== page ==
As the Supreme Court considered the case for gay marriage at the end of March, most experts agree that the while national laws might not change in 2013, it’s just a matter of time until the court legalizes gay marriage. In the meantime, the federal Defense of Marriage Act, which defined marriage as between a man and woman, is expected to be overturned on the grounds that the states need to make marriage-related decisions.
At issue are federal benefits for gays and lesbians. Gay marriage is now legal in 10 states and Washington, D.C. and continues to battle forward in the rest of the nation. While one argument against gay marriage addressed procreation, that objection was quickly overruled due to infertile couples or those who are too old to conceive. One justice expressed concerns that the newness of same-sex marriage means the courts is not ready to hear that matter yet. A second justice added that supporters of gay marriage demonstrated inconsistency when they say that children of same-sex couples are doing well but want legal recognition to help their self-esteem.1
The case in question surrounds the relationship of a lesbian couple after one of the parties died. Her partner needed to pay inheritance taxes of more than $360,000 because they were not legally married. Married couples do not pay inheritance taxes.2 The woman is fighting for the right to receive the inheritance granted to her without paying excessive taxation.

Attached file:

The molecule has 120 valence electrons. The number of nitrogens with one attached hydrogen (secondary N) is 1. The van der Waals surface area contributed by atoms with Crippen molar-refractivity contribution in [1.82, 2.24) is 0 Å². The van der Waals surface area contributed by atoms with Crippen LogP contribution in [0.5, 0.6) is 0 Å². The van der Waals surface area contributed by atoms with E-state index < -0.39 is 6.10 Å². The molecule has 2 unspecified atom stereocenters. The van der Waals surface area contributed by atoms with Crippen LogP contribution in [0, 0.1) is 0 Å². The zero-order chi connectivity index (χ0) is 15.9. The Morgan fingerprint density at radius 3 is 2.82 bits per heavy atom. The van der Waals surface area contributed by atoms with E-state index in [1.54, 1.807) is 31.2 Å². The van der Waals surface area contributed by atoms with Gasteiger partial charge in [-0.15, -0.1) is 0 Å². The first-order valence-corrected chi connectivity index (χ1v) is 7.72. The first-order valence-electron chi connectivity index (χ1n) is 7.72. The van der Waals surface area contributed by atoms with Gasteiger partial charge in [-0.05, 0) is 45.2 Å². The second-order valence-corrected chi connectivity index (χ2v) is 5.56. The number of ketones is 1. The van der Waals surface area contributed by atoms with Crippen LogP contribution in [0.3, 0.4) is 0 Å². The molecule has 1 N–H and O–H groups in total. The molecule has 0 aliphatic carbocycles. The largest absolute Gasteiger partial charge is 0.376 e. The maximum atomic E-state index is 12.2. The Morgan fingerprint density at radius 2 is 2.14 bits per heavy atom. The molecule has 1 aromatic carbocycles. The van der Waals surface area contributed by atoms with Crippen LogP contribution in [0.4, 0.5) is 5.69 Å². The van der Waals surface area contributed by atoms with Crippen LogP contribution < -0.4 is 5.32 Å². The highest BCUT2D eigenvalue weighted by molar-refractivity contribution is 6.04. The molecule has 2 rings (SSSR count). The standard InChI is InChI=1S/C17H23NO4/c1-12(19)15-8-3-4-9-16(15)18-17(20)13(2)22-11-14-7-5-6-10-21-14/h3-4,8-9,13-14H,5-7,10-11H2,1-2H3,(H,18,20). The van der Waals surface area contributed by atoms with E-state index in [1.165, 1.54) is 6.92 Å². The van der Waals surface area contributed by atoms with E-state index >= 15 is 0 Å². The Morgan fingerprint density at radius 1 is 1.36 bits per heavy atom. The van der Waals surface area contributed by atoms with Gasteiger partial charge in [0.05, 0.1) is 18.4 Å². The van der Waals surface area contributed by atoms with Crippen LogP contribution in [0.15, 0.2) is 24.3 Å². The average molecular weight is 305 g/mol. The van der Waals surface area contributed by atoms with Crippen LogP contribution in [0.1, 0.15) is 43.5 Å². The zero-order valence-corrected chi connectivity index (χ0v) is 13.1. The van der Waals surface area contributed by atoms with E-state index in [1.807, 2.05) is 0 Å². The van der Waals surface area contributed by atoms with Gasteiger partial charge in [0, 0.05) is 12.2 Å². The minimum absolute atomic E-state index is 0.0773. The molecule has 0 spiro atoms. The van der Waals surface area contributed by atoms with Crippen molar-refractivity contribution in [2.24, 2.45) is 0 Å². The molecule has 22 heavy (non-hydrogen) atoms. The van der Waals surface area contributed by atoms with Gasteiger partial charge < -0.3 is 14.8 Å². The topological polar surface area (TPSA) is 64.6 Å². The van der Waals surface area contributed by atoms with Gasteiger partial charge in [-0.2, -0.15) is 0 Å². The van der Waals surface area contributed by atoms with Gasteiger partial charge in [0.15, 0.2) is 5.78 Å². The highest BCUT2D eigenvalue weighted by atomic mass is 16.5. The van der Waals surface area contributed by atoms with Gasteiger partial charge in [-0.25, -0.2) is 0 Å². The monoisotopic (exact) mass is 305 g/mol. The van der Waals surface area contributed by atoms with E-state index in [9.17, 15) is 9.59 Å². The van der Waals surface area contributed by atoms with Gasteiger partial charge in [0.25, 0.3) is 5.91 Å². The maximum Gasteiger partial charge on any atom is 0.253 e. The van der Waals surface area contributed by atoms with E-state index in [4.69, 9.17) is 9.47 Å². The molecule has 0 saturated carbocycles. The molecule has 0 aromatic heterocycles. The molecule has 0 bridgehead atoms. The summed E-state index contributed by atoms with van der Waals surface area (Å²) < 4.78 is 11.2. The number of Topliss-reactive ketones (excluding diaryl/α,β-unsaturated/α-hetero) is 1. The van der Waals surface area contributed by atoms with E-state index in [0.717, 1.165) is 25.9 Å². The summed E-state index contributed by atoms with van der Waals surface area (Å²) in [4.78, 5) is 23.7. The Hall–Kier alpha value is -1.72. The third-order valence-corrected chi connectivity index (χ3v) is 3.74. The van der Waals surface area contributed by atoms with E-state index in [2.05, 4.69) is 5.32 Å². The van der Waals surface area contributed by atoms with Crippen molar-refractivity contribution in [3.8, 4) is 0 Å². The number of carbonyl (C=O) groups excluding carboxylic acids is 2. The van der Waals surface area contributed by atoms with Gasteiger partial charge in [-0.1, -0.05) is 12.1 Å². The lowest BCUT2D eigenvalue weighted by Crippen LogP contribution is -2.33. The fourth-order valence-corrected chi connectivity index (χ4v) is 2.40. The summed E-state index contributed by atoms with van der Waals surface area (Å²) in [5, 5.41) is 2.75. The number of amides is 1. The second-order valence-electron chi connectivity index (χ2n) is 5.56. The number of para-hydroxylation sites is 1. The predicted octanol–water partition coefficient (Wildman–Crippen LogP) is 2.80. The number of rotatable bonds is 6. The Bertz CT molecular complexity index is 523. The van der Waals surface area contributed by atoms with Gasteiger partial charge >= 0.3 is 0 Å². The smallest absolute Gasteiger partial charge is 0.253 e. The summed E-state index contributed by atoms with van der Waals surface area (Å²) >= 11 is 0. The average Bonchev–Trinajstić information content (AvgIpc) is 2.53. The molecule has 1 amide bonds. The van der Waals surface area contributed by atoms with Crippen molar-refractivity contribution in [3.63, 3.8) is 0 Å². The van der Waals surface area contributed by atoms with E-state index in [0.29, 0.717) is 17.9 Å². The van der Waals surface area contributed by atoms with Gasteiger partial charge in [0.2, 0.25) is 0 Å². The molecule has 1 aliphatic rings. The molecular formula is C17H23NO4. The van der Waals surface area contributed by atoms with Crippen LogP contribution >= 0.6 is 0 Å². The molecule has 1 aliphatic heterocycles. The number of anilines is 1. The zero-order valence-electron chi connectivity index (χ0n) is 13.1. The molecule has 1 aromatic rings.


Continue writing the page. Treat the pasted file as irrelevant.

Most Americans believe that the implications nationally for the rights of homosexual couples will specifically impact about 25 percent of the country. However, according to a study quoted in Psychology today, slightly less than four percent of adults in the nation self-identify as lesbian, gay, bisexual or transgender. This translates to about nine million people across the nation.3
Although this figure might be somewhat lower than what was previously suggested, studies further show that most Americans personally know someone who self-identifies as LGBT. 3 This brings the issue closer to home for even some conservatives as they wrestle with long-held traditions and convictions in the face of a family member or friend who might be denied spending their life with a loved one. One poll conducted by CBS and the New York Times in 2012 indicated that 38 percent of Americans were in favor of same-sex marriages while an additional 24 percent supported civil unions. Although one-third of the nation did not want to offer them any recognition, the numbers for those supporting gay marriage continue to increase.3
However, the so-called “slippery slope” of the redefinition of traditional marriage might make some justices nervous. They may hesitate to challenge such a long-standing history in the nation and very well could wash their hands of the decision by giving every state the right to make their own choice on the matter.
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